The Puppy Cut

We hear it… a lot. 

“I want it short but not too short - just a regular puppy cut.”

There is one official puppy pattern in the grooming world, and it is used in the show ring on poodles under 12 months of age.

Is this the cut you’d like? Probably not.

With any other breed, the definition of a “puppy cut” varies wildly from shop to shop and region to region. It could mean anything - a bath with feet/face/sanitary trimming only. It could mean a cut that is the same length all over - however the length is variable.

If you want to avoid confusion with your pup’s haircut avoid using the phrase “puppy cut” when explaining your groom to a new groomer. It may not mean what you think it means in Shop A, and you’re apt to be disappointed to find this cut looks nothing like Shop B’s puppy cut. 

So how do you convey the haircut you want and avoid confusion? I’m glad you asked.


  1. Think in terms of how much hair you would like *left* - not how much hair you’d like taken off. A groomer’s tools are labeled according to how much hair they will leave after the cut, and how much hair it takes off is dependent on how long the hair is. “Take half off” means we have to make guesses about which blade or comb combo will take half the length. But if you tell us “leave an inch of hair all over” - that’s much easier to accomplish! ProTip: When discussing your dog’s haircut “short but not shaved” is not an adequate description - everyone’s definition of shaved is different!

  2. Try to be as specific as possible. Would you like the head very round and the ears short? Do you want us to leave bangs so you can tie the hair up? Do you like the hair on the tail left long or taken the same length as the body? If this is your first time at a specific salon, be prepared to visit a few times to get it “just right”. Sometimes what you’re trying to achieve is impossible, or the groomers don’t have the same picture in their head as you do. Trust me, they’re not purposely trying to do it wrong! It’ll take a little fine-tuning to settle on the perfect look for your pup.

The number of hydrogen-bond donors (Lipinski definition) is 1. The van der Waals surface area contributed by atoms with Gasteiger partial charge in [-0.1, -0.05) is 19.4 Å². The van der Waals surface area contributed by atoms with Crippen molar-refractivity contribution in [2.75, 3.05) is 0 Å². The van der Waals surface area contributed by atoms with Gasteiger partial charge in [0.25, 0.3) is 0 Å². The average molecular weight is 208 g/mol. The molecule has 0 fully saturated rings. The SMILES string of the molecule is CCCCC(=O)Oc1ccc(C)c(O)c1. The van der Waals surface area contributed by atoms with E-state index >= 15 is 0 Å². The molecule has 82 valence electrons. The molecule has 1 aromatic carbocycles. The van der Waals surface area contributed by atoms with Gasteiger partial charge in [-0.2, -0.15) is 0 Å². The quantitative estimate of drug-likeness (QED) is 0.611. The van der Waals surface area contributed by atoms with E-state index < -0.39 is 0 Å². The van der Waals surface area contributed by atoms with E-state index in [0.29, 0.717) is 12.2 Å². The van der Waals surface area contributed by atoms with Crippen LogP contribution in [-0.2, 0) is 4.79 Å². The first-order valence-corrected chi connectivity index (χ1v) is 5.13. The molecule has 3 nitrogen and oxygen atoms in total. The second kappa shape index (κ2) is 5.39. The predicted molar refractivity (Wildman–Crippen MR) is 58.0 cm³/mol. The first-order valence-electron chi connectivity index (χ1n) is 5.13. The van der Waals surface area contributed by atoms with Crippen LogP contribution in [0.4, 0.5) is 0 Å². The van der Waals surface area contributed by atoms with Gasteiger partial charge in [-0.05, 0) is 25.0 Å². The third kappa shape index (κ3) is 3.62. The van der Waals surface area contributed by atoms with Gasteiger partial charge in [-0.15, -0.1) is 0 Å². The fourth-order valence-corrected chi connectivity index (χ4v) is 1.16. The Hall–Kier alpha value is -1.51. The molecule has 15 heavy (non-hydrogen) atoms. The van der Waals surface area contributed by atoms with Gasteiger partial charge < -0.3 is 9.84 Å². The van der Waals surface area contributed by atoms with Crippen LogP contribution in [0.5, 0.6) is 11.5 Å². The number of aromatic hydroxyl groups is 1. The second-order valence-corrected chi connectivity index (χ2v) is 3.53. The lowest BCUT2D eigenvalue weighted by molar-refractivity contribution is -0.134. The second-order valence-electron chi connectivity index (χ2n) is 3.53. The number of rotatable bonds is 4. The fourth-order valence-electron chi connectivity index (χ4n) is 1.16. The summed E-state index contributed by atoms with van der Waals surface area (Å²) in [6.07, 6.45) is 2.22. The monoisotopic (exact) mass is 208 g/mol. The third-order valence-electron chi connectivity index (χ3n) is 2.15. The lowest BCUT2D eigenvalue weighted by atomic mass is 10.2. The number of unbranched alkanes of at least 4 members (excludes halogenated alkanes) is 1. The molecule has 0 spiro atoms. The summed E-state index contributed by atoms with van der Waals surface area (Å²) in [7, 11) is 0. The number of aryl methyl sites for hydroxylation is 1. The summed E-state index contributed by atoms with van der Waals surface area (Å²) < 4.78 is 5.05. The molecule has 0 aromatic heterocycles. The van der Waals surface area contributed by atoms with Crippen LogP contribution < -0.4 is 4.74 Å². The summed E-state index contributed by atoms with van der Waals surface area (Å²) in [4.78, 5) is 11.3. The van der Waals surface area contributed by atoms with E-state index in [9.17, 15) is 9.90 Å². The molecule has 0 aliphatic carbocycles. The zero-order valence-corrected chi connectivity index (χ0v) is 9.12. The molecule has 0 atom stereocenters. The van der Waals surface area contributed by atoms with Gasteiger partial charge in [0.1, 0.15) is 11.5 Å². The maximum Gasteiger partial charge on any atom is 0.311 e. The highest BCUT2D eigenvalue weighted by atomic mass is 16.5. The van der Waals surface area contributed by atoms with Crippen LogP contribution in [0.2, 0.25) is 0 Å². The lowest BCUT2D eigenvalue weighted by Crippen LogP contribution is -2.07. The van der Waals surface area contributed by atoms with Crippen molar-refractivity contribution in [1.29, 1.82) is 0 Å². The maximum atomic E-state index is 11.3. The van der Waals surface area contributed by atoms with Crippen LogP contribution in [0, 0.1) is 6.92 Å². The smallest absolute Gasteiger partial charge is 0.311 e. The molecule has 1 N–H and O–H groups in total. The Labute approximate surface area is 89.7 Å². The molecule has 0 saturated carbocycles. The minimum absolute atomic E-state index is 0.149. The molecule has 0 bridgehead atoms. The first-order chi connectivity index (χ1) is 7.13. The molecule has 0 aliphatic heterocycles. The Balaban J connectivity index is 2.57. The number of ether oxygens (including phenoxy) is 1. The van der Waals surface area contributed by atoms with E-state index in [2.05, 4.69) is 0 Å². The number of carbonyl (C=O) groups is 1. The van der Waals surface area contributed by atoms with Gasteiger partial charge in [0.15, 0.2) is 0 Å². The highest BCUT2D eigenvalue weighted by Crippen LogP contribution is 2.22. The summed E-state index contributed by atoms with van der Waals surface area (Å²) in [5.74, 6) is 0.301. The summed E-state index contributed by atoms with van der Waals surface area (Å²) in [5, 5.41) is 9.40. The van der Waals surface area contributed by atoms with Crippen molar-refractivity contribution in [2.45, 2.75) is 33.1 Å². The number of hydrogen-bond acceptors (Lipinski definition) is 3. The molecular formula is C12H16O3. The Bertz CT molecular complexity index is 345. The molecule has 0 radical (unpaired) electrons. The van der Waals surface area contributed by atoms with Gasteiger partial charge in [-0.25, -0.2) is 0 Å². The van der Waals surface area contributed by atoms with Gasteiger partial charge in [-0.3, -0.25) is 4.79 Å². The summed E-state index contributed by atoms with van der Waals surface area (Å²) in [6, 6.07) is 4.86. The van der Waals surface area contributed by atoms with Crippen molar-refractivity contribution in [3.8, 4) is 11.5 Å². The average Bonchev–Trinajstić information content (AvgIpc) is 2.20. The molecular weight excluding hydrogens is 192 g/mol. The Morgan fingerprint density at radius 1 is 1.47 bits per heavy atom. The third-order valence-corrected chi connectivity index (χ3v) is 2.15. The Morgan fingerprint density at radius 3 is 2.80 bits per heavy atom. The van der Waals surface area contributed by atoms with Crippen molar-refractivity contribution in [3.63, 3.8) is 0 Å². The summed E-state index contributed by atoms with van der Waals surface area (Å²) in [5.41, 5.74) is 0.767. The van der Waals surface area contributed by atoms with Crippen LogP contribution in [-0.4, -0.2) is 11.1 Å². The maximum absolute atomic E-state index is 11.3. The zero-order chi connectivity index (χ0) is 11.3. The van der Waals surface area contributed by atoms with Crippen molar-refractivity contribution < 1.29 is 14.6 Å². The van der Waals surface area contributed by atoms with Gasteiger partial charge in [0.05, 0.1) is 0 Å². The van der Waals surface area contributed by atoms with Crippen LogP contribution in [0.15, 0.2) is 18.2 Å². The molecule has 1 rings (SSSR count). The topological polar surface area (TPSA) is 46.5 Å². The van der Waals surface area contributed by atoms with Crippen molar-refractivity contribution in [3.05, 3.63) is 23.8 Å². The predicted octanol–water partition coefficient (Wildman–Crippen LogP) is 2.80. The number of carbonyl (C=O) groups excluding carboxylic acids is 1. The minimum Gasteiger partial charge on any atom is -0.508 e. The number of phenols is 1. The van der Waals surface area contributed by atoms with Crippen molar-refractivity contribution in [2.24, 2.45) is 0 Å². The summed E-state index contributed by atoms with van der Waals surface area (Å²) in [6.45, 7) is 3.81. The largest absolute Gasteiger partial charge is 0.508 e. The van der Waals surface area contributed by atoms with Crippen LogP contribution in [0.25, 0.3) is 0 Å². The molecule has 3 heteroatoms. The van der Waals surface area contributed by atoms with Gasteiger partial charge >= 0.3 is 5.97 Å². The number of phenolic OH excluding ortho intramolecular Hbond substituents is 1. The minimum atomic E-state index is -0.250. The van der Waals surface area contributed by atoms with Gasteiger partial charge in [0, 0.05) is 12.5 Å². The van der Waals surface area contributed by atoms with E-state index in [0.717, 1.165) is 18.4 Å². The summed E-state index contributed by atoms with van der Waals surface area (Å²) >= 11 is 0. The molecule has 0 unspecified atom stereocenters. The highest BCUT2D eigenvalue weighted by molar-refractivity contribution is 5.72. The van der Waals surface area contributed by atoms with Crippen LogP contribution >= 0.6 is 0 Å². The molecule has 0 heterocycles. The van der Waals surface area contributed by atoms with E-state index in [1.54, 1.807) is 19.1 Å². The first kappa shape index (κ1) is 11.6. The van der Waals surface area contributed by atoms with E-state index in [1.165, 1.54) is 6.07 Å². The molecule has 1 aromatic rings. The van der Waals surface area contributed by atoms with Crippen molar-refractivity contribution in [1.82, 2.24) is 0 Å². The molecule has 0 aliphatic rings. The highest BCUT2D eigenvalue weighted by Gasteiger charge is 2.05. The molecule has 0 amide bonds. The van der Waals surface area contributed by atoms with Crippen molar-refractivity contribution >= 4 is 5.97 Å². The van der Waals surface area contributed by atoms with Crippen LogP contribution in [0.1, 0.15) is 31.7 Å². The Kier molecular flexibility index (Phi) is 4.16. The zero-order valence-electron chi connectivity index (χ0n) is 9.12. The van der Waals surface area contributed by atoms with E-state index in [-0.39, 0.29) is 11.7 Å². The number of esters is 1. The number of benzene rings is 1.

3. If you can, bring a picture of what you’d like - but please listen to your groomer if they tell you something isn’t possible with your dog’s coat. Different textures produce different results and just because you have a Pomeranian and the dog in the picture is Boo the Pomeranian doesn’t mean your dog will end up looking exactly like Boo. Boo’s structure, the texture of his coat, etc all factor into that very sweet teddy bear expression. A sharper face, a longer nose, larger ears, a silkier coat…all means that the final product may look very different from a “Boo” cut.

  4. Understand that longer haircuts require more work and may incur extra charges. Longer haircuts require more prep work and more scissoring. They require that every inch of the hair be completely brushed out and de-matted. If your dog is tangled - even moderately - it is safer and less stressful for your dog to cut beneath the mats and start over. If this is the case, your groomer should always call you before proceeding.

  5. If you come to pick up your dog and something isn’t quite right - don’t be afraid to speak up! “Can I please get these bangs shorter?” It’s actually better to let your groomer know as soon as possible that something isn’t right so they can fix it - or note it down for next time. If you don’t notice it until you’re home - give them a call! Even if it’s not important enough for you to need it fixed right away, the work is fresher in the mind of the groomer and better notes can be made for your next visit.

Grooming can be a stressful event and I promise a good groomer isn’t happy when they do something “wrong” and have an unhappy customer. They really want to make the four-legged and two-legged customers happy!


The best way to have a good relationship with your groomer is to make sure you’re communicating clearly with them - make sure you have realistic expectations - keep your mind open and listen to their advice when they tell you something isn’t going to work - and expect to work together with your groomer. 

And when you find a good one?

Never let them go. 🙂